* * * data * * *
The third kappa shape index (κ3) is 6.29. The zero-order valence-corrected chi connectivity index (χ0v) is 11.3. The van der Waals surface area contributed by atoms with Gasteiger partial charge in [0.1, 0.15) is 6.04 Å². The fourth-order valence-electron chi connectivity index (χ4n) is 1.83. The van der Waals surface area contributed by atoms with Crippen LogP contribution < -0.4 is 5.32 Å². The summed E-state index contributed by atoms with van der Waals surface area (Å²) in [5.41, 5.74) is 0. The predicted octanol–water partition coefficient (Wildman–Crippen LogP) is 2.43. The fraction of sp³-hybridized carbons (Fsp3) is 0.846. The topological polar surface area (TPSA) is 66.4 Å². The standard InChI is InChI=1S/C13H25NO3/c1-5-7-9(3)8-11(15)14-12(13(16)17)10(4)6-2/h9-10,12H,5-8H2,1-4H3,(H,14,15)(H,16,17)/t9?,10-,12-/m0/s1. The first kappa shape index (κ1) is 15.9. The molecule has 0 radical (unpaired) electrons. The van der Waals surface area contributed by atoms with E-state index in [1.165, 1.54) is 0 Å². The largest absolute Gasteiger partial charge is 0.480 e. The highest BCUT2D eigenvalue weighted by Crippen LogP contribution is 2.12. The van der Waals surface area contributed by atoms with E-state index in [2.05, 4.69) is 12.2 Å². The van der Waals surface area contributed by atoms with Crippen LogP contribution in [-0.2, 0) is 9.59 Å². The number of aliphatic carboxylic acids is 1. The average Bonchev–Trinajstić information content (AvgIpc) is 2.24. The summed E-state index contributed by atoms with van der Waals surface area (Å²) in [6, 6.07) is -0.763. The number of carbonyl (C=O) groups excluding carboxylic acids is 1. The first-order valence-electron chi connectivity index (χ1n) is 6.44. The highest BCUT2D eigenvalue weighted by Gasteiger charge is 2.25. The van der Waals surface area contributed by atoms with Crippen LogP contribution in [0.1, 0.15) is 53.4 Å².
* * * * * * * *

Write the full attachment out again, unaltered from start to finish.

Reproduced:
The third kappa shape index (κ3) is 6.29. The zero-order valence-corrected chi connectivity index (χ0v) is 11.3. The van der Waals surface area contributed by atoms with Gasteiger partial charge in [0.1, 0.15) is 6.04 Å². The fourth-order valence-electron chi connectivity index (χ4n) is 1.83. The van der Waals surface area contributed by atoms with Crippen LogP contribution < -0.4 is 5.32 Å². The summed E-state index contributed by atoms with van der Waals surface area (Å²) in [5.41, 5.74) is 0. The predicted octanol–water partition coefficient (Wildman–Crippen LogP) is 2.43. The fraction of sp³-hybridized carbons (Fsp3) is 0.846. The topological polar surface area (TPSA) is 66.4 Å². The standard InChI is InChI=1S/C13H25NO3/c1-5-7-9(3)8-11(15)14-12(13(16)17)10(4)6-2/h9-10,12H,5-8H2,1-4H3,(H,14,15)(H,16,17)/t9?,10-,12-/m0/s1. The first kappa shape index (κ1) is 15.9. The molecule has 0 radical (unpaired) electrons. The van der Waals surface area contributed by atoms with E-state index in [1.165, 1.54) is 0 Å². The largest absolute Gasteiger partial charge is 0.480 e. The highest BCUT2D eigenvalue weighted by Crippen LogP contribution is 2.12. The van der Waals surface area contributed by atoms with E-state index in [2.05, 4.69) is 12.2 Å². The van der Waals surface area contributed by atoms with Crippen LogP contribution in [-0.2, 0) is 9.59 Å². The number of aliphatic carboxylic acids is 1. The average Bonchev–Trinajstić information content (AvgIpc) is 2.24. The summed E-state index contributed by atoms with van der Waals surface area (Å²) in [6, 6.07) is -0.763. The number of carbonyl (C=O) groups excluding carboxylic acids is 1. The first-order valence-electron chi connectivity index (χ1n) is 6.44. The highest BCUT2D eigenvalue weighted by Gasteiger charge is 2.25. The van der Waals surface area contributed by atoms with Crippen LogP contribution in [0.1, 0.15) is 53.4 Å².